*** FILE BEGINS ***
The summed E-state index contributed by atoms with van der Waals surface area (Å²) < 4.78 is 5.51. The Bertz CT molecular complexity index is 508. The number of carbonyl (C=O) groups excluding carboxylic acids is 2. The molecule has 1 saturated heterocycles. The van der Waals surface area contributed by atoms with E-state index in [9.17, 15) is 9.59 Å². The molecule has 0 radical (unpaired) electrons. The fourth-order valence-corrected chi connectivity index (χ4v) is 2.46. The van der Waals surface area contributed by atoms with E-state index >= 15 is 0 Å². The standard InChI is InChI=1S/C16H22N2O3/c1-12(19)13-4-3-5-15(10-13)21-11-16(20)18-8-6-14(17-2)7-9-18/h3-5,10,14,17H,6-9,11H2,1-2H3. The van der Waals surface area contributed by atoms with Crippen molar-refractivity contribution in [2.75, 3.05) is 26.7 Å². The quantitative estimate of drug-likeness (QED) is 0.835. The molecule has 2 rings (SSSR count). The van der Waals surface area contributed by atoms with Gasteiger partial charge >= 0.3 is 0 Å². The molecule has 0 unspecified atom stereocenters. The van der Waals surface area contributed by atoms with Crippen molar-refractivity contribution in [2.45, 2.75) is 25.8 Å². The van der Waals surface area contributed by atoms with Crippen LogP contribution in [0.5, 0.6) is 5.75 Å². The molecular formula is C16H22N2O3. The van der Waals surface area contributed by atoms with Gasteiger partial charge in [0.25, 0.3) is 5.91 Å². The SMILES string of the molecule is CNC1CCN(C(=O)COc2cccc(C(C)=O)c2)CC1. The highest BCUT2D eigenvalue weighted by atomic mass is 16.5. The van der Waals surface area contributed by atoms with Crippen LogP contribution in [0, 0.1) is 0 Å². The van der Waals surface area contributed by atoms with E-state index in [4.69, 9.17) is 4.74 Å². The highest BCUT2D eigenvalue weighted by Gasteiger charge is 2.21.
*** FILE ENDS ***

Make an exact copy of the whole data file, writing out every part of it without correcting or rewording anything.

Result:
The summed E-state index contributed by atoms with van der Waals surface area (Å²) < 4.78 is 5.51. The Bertz CT molecular complexity index is 508. The number of carbonyl (C=O) groups excluding carboxylic acids is 2. The molecule has 1 saturated heterocycles. The van der Waals surface area contributed by atoms with E-state index in [9.17, 15) is 9.59 Å². The molecule has 0 radical (unpaired) electrons. The fourth-order valence-corrected chi connectivity index (χ4v) is 2.46. The van der Waals surface area contributed by atoms with E-state index >= 15 is 0 Å². The standard InChI is InChI=1S/C16H22N2O3/c1-12(19)13-4-3-5-15(10-13)21-11-16(20)18-8-6-14(17-2)7-9-18/h3-5,10,14,17H,6-9,11H2,1-2H3. The van der Waals surface area contributed by atoms with Crippen molar-refractivity contribution in [2.75, 3.05) is 26.7 Å². The quantitative estimate of drug-likeness (QED) is 0.835. The molecule has 2 rings (SSSR count). The van der Waals surface area contributed by atoms with Gasteiger partial charge >= 0.3 is 0 Å². The molecule has 0 unspecified atom stereocenters. The van der Waals surface area contributed by atoms with Crippen molar-refractivity contribution in [2.45, 2.75) is 25.8 Å². The van der Waals surface area contributed by atoms with Crippen LogP contribution in [0.5, 0.6) is 5.75 Å². The molecular formula is C16H22N2O3. The van der Waals surface area contributed by atoms with Gasteiger partial charge in [0.25, 0.3) is 5.91 Å². The SMILES string of the molecule is CNC1CCN(C(=O)COc2cccc(C(C)=O)c2)CC1. The highest BCUT2D eigenvalue weighted by atomic mass is 16.5. The van der Waals surface area contributed by atoms with Crippen LogP contribution in [0, 0.1) is 0 Å². The van der Waals surface area contributed by atoms with E-state index in [4.69, 9.17) is 4.74 Å². The highest BCUT2D eigenvalue weighted by Gasteiger charge is 2.21.